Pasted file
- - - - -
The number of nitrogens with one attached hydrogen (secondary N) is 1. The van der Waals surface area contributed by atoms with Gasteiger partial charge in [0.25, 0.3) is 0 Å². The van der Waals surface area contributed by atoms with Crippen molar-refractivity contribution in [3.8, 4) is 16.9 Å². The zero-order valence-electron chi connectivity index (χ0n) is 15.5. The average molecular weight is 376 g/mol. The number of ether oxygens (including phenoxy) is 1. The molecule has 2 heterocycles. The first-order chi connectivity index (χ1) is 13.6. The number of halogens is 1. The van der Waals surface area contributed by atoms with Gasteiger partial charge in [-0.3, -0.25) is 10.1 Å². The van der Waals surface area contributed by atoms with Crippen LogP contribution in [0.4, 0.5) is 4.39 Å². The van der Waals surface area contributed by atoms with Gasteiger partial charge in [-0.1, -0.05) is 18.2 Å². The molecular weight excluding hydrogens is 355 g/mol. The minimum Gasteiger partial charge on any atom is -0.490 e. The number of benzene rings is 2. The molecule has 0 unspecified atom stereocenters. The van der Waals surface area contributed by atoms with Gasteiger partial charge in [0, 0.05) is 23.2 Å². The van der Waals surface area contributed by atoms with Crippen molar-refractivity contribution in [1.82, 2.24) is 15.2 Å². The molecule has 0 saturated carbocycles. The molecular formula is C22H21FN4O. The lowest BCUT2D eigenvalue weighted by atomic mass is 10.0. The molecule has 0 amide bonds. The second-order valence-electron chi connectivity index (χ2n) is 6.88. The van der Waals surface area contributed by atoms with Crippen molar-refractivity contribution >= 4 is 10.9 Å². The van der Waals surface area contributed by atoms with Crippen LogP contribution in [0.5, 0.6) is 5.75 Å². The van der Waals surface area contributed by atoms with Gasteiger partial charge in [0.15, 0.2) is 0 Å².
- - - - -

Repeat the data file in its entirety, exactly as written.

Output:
The number of nitrogens with one attached hydrogen (secondary N) is 1. The van der Waals surface area contributed by atoms with Gasteiger partial charge in [0.25, 0.3) is 0 Å². The van der Waals surface area contributed by atoms with Crippen molar-refractivity contribution in [3.8, 4) is 16.9 Å². The zero-order valence-electron chi connectivity index (χ0n) is 15.5. The average molecular weight is 376 g/mol. The number of ether oxygens (including phenoxy) is 1. The molecule has 2 heterocycles. The first-order chi connectivity index (χ1) is 13.6. The number of halogens is 1. The van der Waals surface area contributed by atoms with Gasteiger partial charge in [-0.3, -0.25) is 10.1 Å². The van der Waals surface area contributed by atoms with Crippen LogP contribution in [0.4, 0.5) is 4.39 Å². The van der Waals surface area contributed by atoms with Gasteiger partial charge in [-0.1, -0.05) is 18.2 Å². The molecular weight excluding hydrogens is 355 g/mol. The minimum Gasteiger partial charge on any atom is -0.490 e. The number of benzene rings is 2. The molecule has 0 unspecified atom stereocenters. The van der Waals surface area contributed by atoms with Gasteiger partial charge in [0, 0.05) is 23.2 Å². The van der Waals surface area contributed by atoms with Crippen molar-refractivity contribution in [1.82, 2.24) is 15.2 Å². The molecule has 0 saturated carbocycles. The molecular formula is C22H21FN4O. The lowest BCUT2D eigenvalue weighted by atomic mass is 10.0. The molecule has 0 amide bonds. The second-order valence-electron chi connectivity index (χ2n) is 6.88. The van der Waals surface area contributed by atoms with Crippen molar-refractivity contribution >= 4 is 10.9 Å². The van der Waals surface area contributed by atoms with Crippen LogP contribution in [0.5, 0.6) is 5.75 Å². The van der Waals surface area contributed by atoms with Gasteiger partial charge in [0.15, 0.2) is 0 Å².